The month of November has started well for small stock exchange funds. Worldwide, the MSCI World Small Cap index is up 3%. The European variant even has a profit of almost 5%. Is that the start of something beautiful? Will years of underperformance finally come to an end?
Morningstar analyst Sarah Hansen has a good feeling about it, after visiting various fund managers.
According to her, the underperformance is largely related to three factors: interest rates, the direction of the economy and an exaggerated orientation of institutional investors towards large shares.
If interest rates fall and the economy improves, this will be beneficial for small caps. That sounds logical, but doesn’t that apply to all companies?
Yes, that is true, says Hansen, but the dimensions of small caps are of a completely different order. Small stock exchange funds are much more sensitive to shifts in interest rates because they rely more on debt capital.
They are often young, fast-growing companies that make little or no profit and have to constantly borrow money or issue new shares to finance growth.
Rising interest rates therefore have a direct and major effect on costs. If things are not going well from a business economic perspective, they often have to pay more for loans than large, strong large caps due to their often lower creditworthiness. This is of course detrimental to the stock prices of small caps.
A second factor that affects small caps more than large caps is the economic outlook.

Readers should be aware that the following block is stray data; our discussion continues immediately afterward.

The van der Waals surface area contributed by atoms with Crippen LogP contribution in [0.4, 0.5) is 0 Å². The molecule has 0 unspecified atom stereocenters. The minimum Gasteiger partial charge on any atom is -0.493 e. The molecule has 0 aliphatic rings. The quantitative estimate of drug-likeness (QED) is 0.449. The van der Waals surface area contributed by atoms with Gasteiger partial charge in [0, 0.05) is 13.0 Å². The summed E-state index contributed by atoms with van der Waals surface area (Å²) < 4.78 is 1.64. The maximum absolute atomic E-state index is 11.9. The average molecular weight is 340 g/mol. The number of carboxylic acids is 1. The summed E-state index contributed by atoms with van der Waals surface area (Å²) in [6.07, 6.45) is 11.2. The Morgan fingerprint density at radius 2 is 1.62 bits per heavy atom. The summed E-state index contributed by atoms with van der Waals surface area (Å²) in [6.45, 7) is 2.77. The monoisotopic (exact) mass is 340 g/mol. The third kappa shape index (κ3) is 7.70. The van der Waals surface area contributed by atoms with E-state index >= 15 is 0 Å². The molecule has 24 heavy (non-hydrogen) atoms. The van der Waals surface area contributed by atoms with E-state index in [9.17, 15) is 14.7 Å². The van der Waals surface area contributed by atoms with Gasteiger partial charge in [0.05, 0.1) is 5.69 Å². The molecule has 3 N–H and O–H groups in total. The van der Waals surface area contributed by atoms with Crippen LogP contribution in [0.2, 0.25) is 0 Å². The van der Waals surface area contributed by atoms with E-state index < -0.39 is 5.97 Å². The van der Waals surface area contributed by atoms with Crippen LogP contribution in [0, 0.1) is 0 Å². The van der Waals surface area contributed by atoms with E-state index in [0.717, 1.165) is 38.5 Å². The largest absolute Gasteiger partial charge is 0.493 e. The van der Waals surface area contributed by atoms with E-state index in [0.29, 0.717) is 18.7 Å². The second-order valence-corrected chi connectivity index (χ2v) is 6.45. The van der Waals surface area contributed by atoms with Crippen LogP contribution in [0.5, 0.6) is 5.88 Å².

Historically, there is a clear correlation between the stock market performance of small caps and the economic cycle. When the economy is doing better, small caps are often the first to benefit, but when a recession threatens, the opposite happens.
Since investors have been living in fear of a recession since the Russian attack on Ukraine and interest rates have risen due to high inflation, it is not surprising that small caps are performing worse than large caps.
The advantage is that this has led to quite low valuations for small caps. According to Morningstar, the average share price of small caps is 0.78 of their fair value. For American large caps this is 0.93.
In principle, the further the share price is below the fair value (<1), the greater the undervaluation.
Sentiment changes with interest rates
However, the most important thing in favor of small caps is not the valuation, but the changing sentiment around interest rates.
In October, analysts still had a “higher-for-longer” interest rate feeling, especially in the US, which translated into a 10-year yield on American treasuries of around 5%.
Analysts have now changed their opinion. Many of them now believe that the Fed will not raise rates further, and that there may be room for cuts early next year. The US 10-year interest rate has therefore fallen to 4.6%, which is positive for small caps.
The downside is that interest rates have mainly fallen because analysts have become more gloomy about the economy in 2024, and that is therefore unfavorable for small caps.
Keep powder dry
Some fund managers are therefore keeping their powder dry with small caps for the time being until the threat of recession has passed.
On balance, however, Sarah Hansen mainly sees bright spots. The fear of recession is already largely reflected in the prices, and interest rates appear to be over the top.
Suppose the Fed lowers interest rates next year and a recession is avoided, then this can hardly be anything but beneficial for small caps. Especially if institutional investors pay more attention to this market segment.
The Editorial staff of IEXProfs consists of several journalists. The information in this article is not intended as professional investment advice or as a recommendation to make certain investments. .